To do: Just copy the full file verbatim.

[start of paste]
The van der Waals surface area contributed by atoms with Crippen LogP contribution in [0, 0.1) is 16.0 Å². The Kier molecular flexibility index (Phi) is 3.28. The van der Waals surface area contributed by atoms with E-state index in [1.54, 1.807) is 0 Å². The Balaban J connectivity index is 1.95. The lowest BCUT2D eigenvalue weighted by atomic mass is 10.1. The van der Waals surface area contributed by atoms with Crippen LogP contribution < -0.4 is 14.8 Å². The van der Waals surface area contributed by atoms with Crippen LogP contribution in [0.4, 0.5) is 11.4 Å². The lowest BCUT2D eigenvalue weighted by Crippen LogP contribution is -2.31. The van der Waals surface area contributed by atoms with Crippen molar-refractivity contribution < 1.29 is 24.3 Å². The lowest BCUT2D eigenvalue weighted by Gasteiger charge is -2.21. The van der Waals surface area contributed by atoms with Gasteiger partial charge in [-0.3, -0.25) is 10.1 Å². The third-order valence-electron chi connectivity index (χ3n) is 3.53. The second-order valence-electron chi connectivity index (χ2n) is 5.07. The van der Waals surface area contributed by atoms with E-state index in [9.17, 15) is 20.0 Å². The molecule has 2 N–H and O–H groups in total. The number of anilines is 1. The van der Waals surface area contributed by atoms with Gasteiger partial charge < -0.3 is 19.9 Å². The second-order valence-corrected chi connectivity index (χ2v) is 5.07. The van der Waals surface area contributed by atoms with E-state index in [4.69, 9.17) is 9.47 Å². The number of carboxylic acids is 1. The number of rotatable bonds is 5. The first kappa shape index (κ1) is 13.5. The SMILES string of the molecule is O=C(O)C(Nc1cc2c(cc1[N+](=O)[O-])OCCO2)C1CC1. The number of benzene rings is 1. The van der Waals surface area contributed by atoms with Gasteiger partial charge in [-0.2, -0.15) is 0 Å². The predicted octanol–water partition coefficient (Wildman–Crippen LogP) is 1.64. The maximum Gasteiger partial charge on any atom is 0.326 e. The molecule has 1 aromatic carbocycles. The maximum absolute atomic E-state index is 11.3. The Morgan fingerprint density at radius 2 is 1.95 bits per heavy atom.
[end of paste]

The van der Waals surface area contributed by atoms with Crippen LogP contribution in [0, 0.1) is 16.0 Å². The Kier molecular flexibility index (Phi) is 3.28. The van der Waals surface area contributed by atoms with E-state index in [1.54, 1.807) is 0 Å². The Balaban J connectivity index is 1.95. The lowest BCUT2D eigenvalue weighted by atomic mass is 10.1. The van der Waals surface area contributed by atoms with Crippen LogP contribution < -0.4 is 14.8 Å². The van der Waals surface area contributed by atoms with Crippen LogP contribution in [0.4, 0.5) is 11.4 Å². The lowest BCUT2D eigenvalue weighted by Crippen LogP contribution is -2.31. The van der Waals surface area contributed by atoms with Crippen molar-refractivity contribution < 1.29 is 24.3 Å². The lowest BCUT2D eigenvalue weighted by Gasteiger charge is -2.21. The van der Waals surface area contributed by atoms with Gasteiger partial charge in [-0.3, -0.25) is 10.1 Å². The third-order valence-electron chi connectivity index (χ3n) is 3.53. The second-order valence-electron chi connectivity index (χ2n) is 5.07. The van der Waals surface area contributed by atoms with E-state index in [9.17, 15) is 20.0 Å². The molecule has 2 N–H and O–H groups in total. The number of anilines is 1. The van der Waals surface area contributed by atoms with Gasteiger partial charge < -0.3 is 19.9 Å². The second-order valence-corrected chi connectivity index (χ2v) is 5.07. The van der Waals surface area contributed by atoms with E-state index in [4.69, 9.17) is 9.47 Å². The number of carboxylic acids is 1. The number of rotatable bonds is 5. The first kappa shape index (κ1) is 13.5. The SMILES string of the molecule is O=C(O)C(Nc1cc2c(cc1[N+](=O)[O-])OCCO2)C1CC1. The number of benzene rings is 1. The van der Waals surface area contributed by atoms with Gasteiger partial charge in [-0.2, -0.15) is 0 Å². The predicted octanol–water partition coefficient (Wildman–Crippen LogP) is 1.64. The maximum Gasteiger partial charge on any atom is 0.326 e. The molecule has 1 aromatic carbocycles. The maximum absolute atomic E-state index is 11.3. The Morgan fingerprint density at radius 2 is 1.95 bits per heavy atom.